In response to:
Bad Boy from the October 8, 1992 issue
To the Editors:
Ian Buruma asks, in his review of Cinema, Censorship, and the State: The Writings of Nagisa Oshima, 1956-78 [NYR, October 8], why the editors at the MIT Press did not “make their own choice of Oshima’s essays, instead of following Editions Gallimard.”
Oshima was quite naturally consulted on the form of this first English-language edition of his work. It was his wish to conserve his own selection, made for the French edition. The Press has respected that wish.
This selection includes in addition to the texts on cinema, substantial sections devoted to his essays on contemporary political and social issues and to his work as correspondent and observer, in Korea and Vietnam, as well. It therefore accurately represents the range and quality of work by an artist and intellectual, preeminent among those of his generation, whose articulation of the political and social issues of his time is central to a picture of postwar Japan. It is, in fact, a major document offered as one possible stimulus to a shift of focus from the obsessive concern with competitiveness which so dominates American discourse—even that of intellectuals—on Japan.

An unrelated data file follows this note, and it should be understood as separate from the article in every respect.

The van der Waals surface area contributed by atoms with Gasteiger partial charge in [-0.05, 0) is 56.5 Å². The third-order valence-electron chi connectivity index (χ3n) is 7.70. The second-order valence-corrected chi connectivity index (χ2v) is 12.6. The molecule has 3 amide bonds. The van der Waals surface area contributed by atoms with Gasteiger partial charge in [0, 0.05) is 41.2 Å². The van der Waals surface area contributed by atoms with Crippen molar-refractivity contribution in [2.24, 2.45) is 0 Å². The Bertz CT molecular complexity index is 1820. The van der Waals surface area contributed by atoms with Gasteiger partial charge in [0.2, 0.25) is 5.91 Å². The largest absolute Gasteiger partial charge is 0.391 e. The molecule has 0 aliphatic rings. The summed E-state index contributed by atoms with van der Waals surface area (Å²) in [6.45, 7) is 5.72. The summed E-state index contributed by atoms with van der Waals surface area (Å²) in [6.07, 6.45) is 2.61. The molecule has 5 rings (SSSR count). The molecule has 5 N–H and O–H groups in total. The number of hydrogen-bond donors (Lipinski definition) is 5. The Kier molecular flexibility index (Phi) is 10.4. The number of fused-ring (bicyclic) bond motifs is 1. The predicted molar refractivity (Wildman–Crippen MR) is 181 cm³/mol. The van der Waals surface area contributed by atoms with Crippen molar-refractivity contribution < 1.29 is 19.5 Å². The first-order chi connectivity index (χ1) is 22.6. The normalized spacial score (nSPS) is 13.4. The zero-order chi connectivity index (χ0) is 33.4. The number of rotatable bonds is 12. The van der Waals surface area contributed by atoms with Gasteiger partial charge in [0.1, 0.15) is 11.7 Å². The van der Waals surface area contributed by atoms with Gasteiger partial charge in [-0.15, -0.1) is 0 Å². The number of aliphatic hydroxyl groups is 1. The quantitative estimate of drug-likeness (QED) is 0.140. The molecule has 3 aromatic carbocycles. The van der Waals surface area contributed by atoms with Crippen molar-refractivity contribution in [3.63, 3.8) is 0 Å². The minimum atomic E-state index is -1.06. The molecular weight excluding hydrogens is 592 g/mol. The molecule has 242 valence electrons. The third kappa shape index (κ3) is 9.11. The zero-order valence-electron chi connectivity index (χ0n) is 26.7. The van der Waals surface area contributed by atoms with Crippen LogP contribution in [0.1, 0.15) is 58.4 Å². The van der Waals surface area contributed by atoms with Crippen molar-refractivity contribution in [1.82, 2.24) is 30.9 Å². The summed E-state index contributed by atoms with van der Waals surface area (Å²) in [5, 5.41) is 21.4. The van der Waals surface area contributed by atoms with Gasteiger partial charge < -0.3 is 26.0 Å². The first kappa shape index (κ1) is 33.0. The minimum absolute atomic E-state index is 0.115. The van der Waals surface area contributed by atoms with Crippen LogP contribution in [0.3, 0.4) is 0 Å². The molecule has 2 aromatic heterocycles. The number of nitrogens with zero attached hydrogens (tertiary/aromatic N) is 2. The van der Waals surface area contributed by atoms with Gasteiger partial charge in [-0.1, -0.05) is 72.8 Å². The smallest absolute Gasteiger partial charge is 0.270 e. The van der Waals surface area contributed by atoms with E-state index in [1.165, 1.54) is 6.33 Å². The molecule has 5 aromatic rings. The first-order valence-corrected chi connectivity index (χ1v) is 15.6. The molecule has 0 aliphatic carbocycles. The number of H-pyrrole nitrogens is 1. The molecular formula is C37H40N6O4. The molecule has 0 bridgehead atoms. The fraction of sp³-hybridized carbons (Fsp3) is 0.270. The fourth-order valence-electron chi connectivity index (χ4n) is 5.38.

To Oshima’s selection the Press was authorized to add the important text of Perspectives on Japanese Cinema, which serves to introduce Oshima’s sustained meditation on the constraints and potentialities of the medium. The coherence of the volume has been further emphasized through a slight reordering of the texts, translated not from their French edition, as Mr. Buruma suggests, but directly from Japanese.
These considerations together with my own work of contextualization in the form of notes (somewhat more gracefully acknowledged by Mr. Buruma) should exempt this edition from the accusation of “haphazardness” with which he has stigmatized it.
New York City